A Tequila Sunrise for grown-ups


The first mocktail I ever had was a Virgin Tequila Sunrise:  orange juice with a bit of grenadine poured on top for a dark-to-light effect, but no tequila. Around age 12, we’d order them non-stop at bar and bat mitzvahs, until the harassed bartender would pretend to run out of grenadine. (PS: no, I don’t count the Shirley Temple, which is not a “mock” drink – if anything, it’s the rum-soaked Shirley Temple Black that’s the “mock” version of the original).

Later on in college, the standard Tequila Sunrise was one of the first drinks I learned to order by name. It was fruity and it wasn’t beer, and that was all that mattered at that point in time, well before the craft cocktail movement brought better options even to college dive bars.

And that was probably the last time I sipped a Tequila Sunrise — until about a month ago. While researching this story for The Wall Street Journal about revitalized 1970s cocktails, I found my glass full of minty green Grasshoppers and vanilla-citrus Harvey Wallbangers. And this updated classic, which didn’t make it into the final article, but is worth making at home. It speaks volumes about how much has changed in recent decades:  non-mixto tequila, fresh-squeezed juices, and pomegranate juice or syrups instead of sugary fake grenadine. Finally – it’s a Tequila Sunrise you don’t have to be embarrassed to drink as a grown-up.

Tequila Sunrise

Created by Don Lee for Golden Cadillac

1 ½ ounces Siete Leguas Reposado Tequila

1 ounce Passion Fruit juice

1 ounce Orange Juice

1/2 ounce Pomegranate juice

In a cocktail shaker, combine the tequila, passion fruit and orange juices with ice. Shake vigorously, and strain into a Collins glass over pebbled ice. Gently pour the pomegranate juice over the rounded bowl of a spoon to “float” the juice over the top of the drink. Garnish with a half orange wheel.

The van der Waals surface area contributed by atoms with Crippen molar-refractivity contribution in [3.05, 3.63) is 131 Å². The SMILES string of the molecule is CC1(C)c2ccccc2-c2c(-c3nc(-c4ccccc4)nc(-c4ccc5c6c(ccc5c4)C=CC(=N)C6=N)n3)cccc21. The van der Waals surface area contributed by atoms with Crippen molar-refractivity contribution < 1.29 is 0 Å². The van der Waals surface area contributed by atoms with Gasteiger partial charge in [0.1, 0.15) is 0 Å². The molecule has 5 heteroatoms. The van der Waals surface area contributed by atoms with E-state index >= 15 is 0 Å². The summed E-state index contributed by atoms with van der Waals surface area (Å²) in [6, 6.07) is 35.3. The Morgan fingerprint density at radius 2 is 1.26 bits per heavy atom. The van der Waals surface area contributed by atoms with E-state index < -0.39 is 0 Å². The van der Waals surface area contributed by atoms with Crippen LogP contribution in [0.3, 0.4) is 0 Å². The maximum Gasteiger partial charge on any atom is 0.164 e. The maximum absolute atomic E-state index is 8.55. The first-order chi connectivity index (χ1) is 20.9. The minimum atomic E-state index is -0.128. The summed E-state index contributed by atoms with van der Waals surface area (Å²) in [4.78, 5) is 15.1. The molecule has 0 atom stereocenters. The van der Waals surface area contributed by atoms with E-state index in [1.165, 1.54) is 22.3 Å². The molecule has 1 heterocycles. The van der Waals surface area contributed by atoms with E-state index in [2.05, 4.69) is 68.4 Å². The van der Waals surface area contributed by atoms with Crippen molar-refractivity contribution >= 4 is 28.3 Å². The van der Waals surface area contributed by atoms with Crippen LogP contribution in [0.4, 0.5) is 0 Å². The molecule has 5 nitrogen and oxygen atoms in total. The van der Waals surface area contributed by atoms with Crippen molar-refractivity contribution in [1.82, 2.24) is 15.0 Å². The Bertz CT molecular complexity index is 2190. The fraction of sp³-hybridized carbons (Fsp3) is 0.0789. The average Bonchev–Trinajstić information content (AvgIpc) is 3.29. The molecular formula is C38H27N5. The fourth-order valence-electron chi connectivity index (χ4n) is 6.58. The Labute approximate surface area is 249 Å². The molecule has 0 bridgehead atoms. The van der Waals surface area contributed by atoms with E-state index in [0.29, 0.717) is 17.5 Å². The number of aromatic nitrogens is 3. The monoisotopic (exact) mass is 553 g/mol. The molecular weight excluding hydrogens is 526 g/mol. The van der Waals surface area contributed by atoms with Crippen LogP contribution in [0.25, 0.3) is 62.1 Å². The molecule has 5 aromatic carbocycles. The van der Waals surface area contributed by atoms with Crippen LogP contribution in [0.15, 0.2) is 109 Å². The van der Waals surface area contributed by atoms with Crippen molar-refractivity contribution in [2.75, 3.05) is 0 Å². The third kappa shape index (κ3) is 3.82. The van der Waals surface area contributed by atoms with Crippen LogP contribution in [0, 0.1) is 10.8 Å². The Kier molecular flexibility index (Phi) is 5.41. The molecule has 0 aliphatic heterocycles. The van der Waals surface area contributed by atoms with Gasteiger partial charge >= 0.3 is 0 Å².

All about cocktail ice in Food Arts

It’s amazing enough that the September issue of Food Arts is almost entirely devoted to ice — the best ways to freeze, well, everything; liquid nitrogen cocktail experiments; best blast freezers, etc. Fascinating concept issue, though I was sorry the wine column wasn’t devoted to ice wines.

Ice sphere

Ice sphere

But what amazed me the most was the section on (cocktail) ice and ice machines buried within the “Arctic Arts” feature written by David Arnold and Nils Noren. Bartenders really do take ice seriously. Anyone who’s witnessed the obsessive Japanese art of carving ice into perfect spheres by hand knows what I mean.   

Arnold and Noren point out that bartenders “yearn for what they see as the lost age of great ice,” namely the days when pure, perfectly clear ice was harvested from lakes. (Did you know that Boston was the epicenter of the ice trade? I didn’t, though I’ve been to frosty old Boston in wintertime and I shouldn’t be so surprised.) So since no one harvests lake ice any more (is that a new artisan industry I smell?) here are the main solutions that bartenders use for great ice:

Machines:  namely the Scotsman nugget machine, which bartenders like for particular drinks like cobblers; the Kold-Draft, which makes big, 1 1/4-inch squares that melt relatively slowly; Manitowoc, which apparently is known for its quiet operation; Hoshizaki, which produces a special crescent-shaped ice cube that supposedly minimizes splashing when you pour and creates “superior displacement,” making pours look taller than average; and the Ice-O-Matic, which uses the ingredient ionic silver to inhibit bacteria and slime fungus growth (ick!).

Freeze your own ice. Arnold/Noren note that Sasha Petraske’s joints freeze big ice molds in domestic chest freezers, and use them to carve ice spears and use it for “shaking ice.”

Buy good ice. Apparently Richie Boccato at Dutch Kills rejected ice machines altogether and orders 300 pound blocks of ice, which can be used for about 300 drinks. “There’s always a block on display at their ice carving station, which makes for a great show.” The team there was trained for five months on ice prep techniques prior to opening, and they use Japanese wood saws, upholstery hammers, and ice picks to break them down. Yikes!

Liquid Nitrogen:  Possesses only 15% more cooling power than the same amount of ice. But it freezes quickly and makes smaller ice crystals, which imparts a smoother texture in the frozen substance. (and besides, nitro is just so flash these days…yes, Vegas, I’m lookin’ at you.)

And I can’t resist quoting one last comment from Don Lee of Momofuku:  “If sushi is all about the rice, a drink on the rocks is all about the rock.”

p.s. If you still have an appetite to read more about cocktail ice, this thread over at eGullet is for you.